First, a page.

A 4 channel, fixed-pitch, RC helicopter is a good analogy for my VTVL rocket. Both vehicles control altitude by changing the magnitude of the thrust vector and both vehicles control attitude by changing the direction of the thrust vector. On the rocket, the magnitude of the thrust vector is controlled by opening and closing the main propellant valves. On a fixed-pitch helicopter, an ESC controls how fast the main rotor spins. On the rocket, the direction of the thrust vector is controlled by gimbaling the motor via linear actuators. On the helicopter, servos connected to the swashplate cyclically pitch the main rotor blades. Paul Breed used a T-Rex 600 to test his GNC software and extensively documented the process on his blog.
I purchased a Blade 200 SR X, extra blades, extra battery, and a simulator; my plan is to create control hardware and software for the helicopter that can be ported to the rocket. Most of the past week has just been learning to fly the simulator, but I did put some effort into hardware. A nice thing about the Blade 200 SR X is it uses conventional hobby servos and ESCs (many of the small helis have dedicated boards which serve as receiver, ESC, and servo) so it’s easy to control with a microcontroller. However, I didn’t know that ESCs have to be armed before you can send them a PWM control signal. On my helicopter, firmware in the receiver sends the ESC the arm command a few seconds after it powers on. This is what the receiver sends the ESC to arm:
The frequency is 344 Hz and the duty cycle is 34.4%. I created this pulse train using an Uno and the digitalWrite() and delayMicroseconds() functions and successfully armed the ESC.
IMUs and State Observer
The VTVL rocket has 12 states (6DOFs plus the time derivative of each DOF) and I need an estimate or reliable measurement of each state in order to control the rocket. Plan A is to obtain yaw, pitch, and roll from an IMU, position and altitude from GPS, and the rest of the states from a state observer. Masten and Armadillo flew KVH and Crossbow IMUs built around fiber optic gyroscopes. These units retail for more than $10,000 and are prohibitively expensive. Several companies (VectorNav, Xsens, LORD MicroStrain) sell IMUs based on MEMS sensors, which fuse magnetometer, accelerometer, and gyroscope readings together via a Kalman filter to produce reliable estimates of yaw, pitch, and roll. These units retail for at least $1,000, which is still a little expensive for my tastes.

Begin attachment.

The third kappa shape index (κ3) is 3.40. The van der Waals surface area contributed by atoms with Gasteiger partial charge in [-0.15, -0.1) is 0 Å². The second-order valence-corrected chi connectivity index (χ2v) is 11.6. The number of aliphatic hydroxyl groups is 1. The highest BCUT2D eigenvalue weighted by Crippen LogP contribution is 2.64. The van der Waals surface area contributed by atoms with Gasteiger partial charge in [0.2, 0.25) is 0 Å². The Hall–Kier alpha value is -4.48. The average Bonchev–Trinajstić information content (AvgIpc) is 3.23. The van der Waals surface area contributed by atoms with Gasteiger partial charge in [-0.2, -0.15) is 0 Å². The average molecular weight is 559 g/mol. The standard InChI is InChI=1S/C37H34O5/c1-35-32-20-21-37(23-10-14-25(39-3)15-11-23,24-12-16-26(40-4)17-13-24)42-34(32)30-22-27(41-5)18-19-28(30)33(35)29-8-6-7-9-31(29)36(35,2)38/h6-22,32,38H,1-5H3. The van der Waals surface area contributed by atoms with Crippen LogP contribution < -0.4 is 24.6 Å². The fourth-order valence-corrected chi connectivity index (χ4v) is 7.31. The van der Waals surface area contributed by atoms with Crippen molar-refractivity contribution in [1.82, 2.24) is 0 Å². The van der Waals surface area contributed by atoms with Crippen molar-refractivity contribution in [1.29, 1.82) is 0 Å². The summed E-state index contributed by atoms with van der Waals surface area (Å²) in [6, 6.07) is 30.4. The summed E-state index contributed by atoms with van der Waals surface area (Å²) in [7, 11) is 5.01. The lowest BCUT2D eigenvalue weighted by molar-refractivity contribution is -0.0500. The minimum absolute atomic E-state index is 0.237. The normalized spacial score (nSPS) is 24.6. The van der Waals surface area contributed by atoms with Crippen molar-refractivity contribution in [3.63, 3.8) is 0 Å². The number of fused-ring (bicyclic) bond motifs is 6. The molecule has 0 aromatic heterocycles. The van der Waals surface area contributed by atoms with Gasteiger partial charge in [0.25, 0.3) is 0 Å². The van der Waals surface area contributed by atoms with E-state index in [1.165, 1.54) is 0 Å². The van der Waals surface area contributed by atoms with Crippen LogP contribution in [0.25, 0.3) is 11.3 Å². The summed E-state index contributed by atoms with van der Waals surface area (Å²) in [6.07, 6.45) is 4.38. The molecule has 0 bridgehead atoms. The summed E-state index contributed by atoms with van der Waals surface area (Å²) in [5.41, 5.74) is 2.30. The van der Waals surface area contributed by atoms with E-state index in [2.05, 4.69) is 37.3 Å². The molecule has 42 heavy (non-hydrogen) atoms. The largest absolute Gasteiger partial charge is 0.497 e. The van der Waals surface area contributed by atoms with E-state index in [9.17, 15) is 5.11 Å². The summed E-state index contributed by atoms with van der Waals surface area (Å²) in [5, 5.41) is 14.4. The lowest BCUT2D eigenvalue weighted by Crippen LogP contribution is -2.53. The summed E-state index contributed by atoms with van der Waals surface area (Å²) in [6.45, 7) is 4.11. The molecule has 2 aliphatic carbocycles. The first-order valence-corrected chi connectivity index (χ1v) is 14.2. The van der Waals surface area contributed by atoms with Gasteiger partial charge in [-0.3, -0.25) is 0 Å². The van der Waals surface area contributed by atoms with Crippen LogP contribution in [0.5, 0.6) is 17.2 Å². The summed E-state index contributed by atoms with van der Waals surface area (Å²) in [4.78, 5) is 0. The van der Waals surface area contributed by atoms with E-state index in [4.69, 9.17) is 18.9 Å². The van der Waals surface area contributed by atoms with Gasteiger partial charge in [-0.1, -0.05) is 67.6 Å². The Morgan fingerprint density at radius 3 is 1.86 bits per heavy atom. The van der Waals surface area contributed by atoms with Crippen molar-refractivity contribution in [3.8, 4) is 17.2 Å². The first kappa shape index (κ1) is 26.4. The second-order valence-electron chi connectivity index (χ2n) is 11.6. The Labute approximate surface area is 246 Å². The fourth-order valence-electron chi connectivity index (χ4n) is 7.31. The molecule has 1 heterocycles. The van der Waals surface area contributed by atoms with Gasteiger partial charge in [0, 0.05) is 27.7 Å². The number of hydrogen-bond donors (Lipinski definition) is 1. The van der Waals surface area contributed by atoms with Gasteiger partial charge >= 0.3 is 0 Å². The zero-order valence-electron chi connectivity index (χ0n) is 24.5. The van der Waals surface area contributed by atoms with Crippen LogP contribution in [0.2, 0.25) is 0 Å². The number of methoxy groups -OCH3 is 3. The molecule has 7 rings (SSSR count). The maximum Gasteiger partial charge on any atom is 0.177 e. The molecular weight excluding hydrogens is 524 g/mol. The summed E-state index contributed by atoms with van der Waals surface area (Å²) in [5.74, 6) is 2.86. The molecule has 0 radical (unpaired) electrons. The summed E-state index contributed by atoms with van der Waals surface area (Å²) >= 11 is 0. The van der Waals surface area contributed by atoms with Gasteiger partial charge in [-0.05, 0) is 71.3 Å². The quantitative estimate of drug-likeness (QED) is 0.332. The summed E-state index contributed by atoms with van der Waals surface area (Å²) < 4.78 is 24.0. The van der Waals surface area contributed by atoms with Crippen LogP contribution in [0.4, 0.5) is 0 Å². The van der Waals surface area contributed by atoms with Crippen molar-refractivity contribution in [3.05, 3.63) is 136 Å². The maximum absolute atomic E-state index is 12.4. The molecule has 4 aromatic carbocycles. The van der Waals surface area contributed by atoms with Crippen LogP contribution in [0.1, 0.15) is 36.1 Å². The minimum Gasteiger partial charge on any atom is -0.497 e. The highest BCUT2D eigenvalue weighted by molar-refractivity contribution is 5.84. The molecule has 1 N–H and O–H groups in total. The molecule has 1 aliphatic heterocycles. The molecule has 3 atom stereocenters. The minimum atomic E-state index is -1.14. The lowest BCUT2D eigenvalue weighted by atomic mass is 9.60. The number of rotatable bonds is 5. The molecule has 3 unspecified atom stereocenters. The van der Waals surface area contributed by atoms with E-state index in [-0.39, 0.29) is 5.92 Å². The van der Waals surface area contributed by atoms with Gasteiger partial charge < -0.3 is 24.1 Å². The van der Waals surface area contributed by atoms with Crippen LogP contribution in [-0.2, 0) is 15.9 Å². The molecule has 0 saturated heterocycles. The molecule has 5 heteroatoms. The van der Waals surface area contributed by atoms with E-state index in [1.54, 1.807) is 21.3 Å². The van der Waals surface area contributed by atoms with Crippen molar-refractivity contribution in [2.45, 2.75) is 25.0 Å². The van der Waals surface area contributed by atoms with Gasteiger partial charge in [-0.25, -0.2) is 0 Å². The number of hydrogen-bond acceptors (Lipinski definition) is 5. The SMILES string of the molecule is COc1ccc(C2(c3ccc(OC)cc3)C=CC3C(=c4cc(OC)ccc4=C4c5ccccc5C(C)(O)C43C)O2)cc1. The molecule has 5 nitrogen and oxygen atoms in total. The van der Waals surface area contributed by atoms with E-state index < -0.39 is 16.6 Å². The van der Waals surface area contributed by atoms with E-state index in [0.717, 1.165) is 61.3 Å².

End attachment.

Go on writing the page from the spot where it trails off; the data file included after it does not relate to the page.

Last winter I started experimenting with Fabio Varesano’s FreeIMU. I built a few of them (my first time with SMD components) and they worked pretty well, but I couldn’t get rid of the yaw drift. The FreeIMU has good hardware, so I’m going to try to write my own sensor fusion code based on TJ Bordelon’s FreeSpace algorithm.
TJ uses a three-axis accelerometer, a three-axis magnetometer, and a three-axis gyroscope, and fuses them together in three steps.
- Integrate the gyro output to obtain a quaternion which rotates you from the body-fixed frame to the earth-fixed frame. This quaternion is incorrect because of the gyroscope bias. The calculated attitude will drift over time.
- Measure the acceleration in the body-fixed frame and rotate it to the world-fixed frame using the quaternion from Step 1. The answer should be [0 0 1] g. Use the difference between [0 0 1] and the calculated world-fixed acceleration to correct your quaternion. This step compensates for errors in pitch and roll.
- Measure magnetic field in the body-fixed frame and rotate it to the world-fixed frame using the quaternion from Step 2. The compass should be pointing North, [1 0 0]. Use the difference between [1 0 0] and the the calculated world-fixed magnetic field to correct the quaternion. This step compensates for error in yaw (or heading).
The amount of money Masten and Armadillo spent on their IMUs speaks to their importance. But my goal is a 30 second flight, not a 180 second NGLLC Level 2 flight, and I’m cautiously optimistic that 30 seconds is short enough to make my homemade MEMS solution viable. If hobby-grade sensors don’t work, Plan B is the VectorNav VN-100 Rugged DevKit for $1000.